AT&T dipping toes into esports, plans more
AT&T took a modest step into esports at this month’s E3 video game conference in Los Angeles, putting its logo on the ESL Arena, where an “Arena of Valor” competition played out, and running a nearby showcase of its coming 5G connectivity technology.
The AT&T footprint was dwarfed by larger displays on the sprawling Los Angeles Convention Center floor, and the mobile title “Arena of Valor” attracted a small audience. But more is coming from the telecom giant, said Shizuka Suzuki, assistant vice president of corporate sponsorships.
“Are we looking at other opportunities? Yes, absolutely,” Suzuki said during an interview outside the convention hall.
AT&T follows two other competitors into esports in its deal with third-party tournament operator ESL, which has given it category exclusivity and the title “official mobile gaming partner.”
First came Boost Mobile, which signed a one-year deal with ELeague last fall, and T-Mobile, which has deals with Activision Blizzard’s Overwatch League and member team Houston Outlaws, and also activated aggressively at E3.
But AT&T’s historical willingness to spend in traditional sports and its growing clout — Suzuki spoke just moments before AT&T won legal approval to acquire Time Warner — puts it near the top of the most-watched brands in the growing space.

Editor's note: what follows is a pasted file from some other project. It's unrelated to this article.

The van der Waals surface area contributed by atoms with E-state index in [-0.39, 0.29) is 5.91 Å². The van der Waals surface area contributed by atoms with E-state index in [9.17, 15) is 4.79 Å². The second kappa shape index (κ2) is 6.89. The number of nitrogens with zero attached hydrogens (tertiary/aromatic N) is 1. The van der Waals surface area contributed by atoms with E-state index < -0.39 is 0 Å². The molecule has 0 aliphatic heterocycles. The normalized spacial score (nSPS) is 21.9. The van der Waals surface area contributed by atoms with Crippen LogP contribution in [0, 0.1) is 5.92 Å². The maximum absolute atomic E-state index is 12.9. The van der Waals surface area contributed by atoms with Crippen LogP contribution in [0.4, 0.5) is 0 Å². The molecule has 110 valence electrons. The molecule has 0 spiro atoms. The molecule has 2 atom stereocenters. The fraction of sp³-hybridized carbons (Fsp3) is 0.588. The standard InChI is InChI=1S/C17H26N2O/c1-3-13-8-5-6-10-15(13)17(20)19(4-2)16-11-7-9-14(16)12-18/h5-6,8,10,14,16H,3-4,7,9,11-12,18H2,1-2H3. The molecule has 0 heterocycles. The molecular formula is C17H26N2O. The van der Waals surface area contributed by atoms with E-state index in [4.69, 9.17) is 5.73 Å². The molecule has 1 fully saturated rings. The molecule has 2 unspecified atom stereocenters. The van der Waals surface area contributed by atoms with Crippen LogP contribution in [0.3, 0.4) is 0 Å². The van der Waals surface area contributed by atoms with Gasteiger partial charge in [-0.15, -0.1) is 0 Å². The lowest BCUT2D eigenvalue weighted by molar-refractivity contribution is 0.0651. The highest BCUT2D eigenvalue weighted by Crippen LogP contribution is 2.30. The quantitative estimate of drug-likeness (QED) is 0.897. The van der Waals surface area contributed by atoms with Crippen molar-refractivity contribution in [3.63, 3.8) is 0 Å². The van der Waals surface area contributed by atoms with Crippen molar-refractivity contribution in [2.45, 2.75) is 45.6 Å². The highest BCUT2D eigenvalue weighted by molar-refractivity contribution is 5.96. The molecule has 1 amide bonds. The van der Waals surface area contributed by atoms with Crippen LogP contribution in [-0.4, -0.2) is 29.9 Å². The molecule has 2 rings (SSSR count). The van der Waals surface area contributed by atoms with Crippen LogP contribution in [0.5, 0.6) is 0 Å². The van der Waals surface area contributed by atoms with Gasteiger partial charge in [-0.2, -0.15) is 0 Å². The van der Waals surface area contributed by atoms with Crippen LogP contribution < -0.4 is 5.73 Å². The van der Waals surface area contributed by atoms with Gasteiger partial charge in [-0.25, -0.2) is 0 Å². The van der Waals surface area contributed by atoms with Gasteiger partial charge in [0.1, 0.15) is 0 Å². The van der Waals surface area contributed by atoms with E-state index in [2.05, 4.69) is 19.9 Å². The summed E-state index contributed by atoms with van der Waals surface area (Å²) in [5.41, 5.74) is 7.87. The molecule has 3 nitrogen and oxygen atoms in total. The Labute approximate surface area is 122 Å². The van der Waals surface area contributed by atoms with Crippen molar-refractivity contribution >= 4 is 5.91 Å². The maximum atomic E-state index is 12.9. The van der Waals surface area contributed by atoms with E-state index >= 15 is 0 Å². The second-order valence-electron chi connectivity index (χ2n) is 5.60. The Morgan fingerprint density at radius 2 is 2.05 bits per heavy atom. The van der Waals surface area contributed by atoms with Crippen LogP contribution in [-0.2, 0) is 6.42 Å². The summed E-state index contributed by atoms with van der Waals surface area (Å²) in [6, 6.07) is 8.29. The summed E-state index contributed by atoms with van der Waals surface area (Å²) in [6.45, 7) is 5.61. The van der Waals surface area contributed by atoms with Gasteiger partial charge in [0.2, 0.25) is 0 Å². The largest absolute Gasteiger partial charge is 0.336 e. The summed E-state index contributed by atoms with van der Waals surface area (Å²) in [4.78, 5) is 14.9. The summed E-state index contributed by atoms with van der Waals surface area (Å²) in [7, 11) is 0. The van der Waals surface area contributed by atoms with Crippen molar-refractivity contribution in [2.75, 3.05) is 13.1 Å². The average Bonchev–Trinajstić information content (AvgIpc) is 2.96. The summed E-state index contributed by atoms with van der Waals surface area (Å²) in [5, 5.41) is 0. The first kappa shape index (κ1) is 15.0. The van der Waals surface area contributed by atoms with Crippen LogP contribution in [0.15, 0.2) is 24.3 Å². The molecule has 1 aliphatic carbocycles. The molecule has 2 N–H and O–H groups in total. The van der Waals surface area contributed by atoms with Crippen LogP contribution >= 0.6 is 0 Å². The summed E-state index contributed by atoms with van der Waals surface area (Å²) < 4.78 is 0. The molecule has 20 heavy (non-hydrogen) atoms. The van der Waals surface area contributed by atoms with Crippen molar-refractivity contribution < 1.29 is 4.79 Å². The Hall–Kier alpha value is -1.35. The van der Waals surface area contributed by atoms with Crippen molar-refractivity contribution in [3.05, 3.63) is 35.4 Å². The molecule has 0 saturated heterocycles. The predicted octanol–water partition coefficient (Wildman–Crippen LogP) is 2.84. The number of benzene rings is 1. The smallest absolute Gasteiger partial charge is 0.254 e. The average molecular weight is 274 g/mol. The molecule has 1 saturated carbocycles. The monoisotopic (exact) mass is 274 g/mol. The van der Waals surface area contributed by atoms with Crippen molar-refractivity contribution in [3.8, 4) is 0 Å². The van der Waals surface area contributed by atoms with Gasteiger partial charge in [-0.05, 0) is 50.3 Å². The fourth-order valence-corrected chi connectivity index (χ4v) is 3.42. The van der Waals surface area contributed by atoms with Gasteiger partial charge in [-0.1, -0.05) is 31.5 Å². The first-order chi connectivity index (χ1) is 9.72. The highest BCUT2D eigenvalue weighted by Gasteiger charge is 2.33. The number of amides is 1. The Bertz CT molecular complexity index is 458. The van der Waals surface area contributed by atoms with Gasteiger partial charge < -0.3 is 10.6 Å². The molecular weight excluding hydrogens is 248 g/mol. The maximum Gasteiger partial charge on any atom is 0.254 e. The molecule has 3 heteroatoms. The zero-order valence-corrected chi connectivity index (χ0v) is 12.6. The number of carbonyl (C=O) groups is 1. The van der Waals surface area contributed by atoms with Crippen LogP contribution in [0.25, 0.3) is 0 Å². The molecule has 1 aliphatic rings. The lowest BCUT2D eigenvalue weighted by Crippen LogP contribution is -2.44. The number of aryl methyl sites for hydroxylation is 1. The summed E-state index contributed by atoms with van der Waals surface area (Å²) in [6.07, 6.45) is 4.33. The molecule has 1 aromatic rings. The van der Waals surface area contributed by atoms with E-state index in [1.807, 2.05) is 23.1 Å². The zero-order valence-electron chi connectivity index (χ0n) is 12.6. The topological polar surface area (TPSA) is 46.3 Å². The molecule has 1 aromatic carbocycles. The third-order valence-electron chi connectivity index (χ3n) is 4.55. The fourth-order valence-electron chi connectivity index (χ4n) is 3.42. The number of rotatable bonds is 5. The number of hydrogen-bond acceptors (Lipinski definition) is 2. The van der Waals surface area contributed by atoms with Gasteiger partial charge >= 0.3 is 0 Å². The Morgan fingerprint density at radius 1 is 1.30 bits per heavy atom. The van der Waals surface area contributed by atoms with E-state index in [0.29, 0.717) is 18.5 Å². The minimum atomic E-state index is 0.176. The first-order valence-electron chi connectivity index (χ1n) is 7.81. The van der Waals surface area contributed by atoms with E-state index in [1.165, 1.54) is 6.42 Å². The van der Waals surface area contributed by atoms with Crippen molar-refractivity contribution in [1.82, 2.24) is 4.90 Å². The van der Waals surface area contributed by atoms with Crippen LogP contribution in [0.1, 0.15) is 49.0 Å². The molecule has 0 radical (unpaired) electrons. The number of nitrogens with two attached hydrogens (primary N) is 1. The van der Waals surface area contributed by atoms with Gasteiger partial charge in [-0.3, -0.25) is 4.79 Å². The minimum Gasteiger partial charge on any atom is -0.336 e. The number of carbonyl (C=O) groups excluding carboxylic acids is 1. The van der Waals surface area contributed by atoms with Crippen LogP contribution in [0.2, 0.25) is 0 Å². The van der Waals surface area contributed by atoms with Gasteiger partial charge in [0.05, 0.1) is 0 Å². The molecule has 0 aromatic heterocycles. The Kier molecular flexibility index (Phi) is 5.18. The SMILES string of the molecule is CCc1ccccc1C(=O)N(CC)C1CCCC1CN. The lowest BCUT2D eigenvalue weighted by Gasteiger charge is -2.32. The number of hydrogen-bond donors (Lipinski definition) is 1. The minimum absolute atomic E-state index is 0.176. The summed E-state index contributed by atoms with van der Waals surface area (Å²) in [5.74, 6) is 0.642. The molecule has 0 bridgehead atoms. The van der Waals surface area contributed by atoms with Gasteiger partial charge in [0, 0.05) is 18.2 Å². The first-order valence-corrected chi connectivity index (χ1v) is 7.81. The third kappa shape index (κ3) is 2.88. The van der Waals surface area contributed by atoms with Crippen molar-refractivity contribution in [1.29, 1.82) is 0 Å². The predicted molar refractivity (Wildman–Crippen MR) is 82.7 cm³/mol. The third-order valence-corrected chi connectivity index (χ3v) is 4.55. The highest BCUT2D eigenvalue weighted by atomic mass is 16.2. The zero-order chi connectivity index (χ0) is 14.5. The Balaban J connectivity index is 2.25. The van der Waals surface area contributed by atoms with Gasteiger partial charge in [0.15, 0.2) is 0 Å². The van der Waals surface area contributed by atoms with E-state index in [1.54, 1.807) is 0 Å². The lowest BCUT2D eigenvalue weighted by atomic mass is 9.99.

Like many other marketers before her, Suzuki said esports and gaming offers AT&T a path to an under-reached audience that isn’t seeing the brand in traditional sports.
“More recently we’ve been looking at our whole portfolio mix, [asking] does it represent who we are, where we want to go and who we will be?” said Suzuki, who replaced Ryan Luckey as AT&T’s top sponsorship executive last November. Luckey is now in corporate brand marketing. “And I think as we look at that, to us, it was evident there’s this other group we were missing.”
Suzuki was circumspect about what other properties in esports AT&T is considering, but she noted that ESL — which organizes online and in-person tournaments under license from publishers — won its first serious sponsorship because of its experience and operation of major tournaments that often cap off weeks of preliminary tournaments.
“They put on these tournaments and events, and we really talk about focusing on the passion point for the fans, and there’s such buildup,” Suzuki said. “Fans have been waiting for so long and it builds up to that moment.”
AT&T has broad rights to promote its wide range of businesses in the ESL sponsorship, but is focusing on its mobile connectivity first, Suzuki said. Elite professional circuits in mobile games have not taken off in the U.S., but AT&T believes it can gain equity in the space by emphasizing its role in facilitating mobile gaming as technology improves.
Later this year, the brand will activate at the ESL One New York event in September and the Intel Extreme Masters event in November. Wasserman handles AT&T’s overall sponsorship strategy, and The Marketing Arm works on activation.
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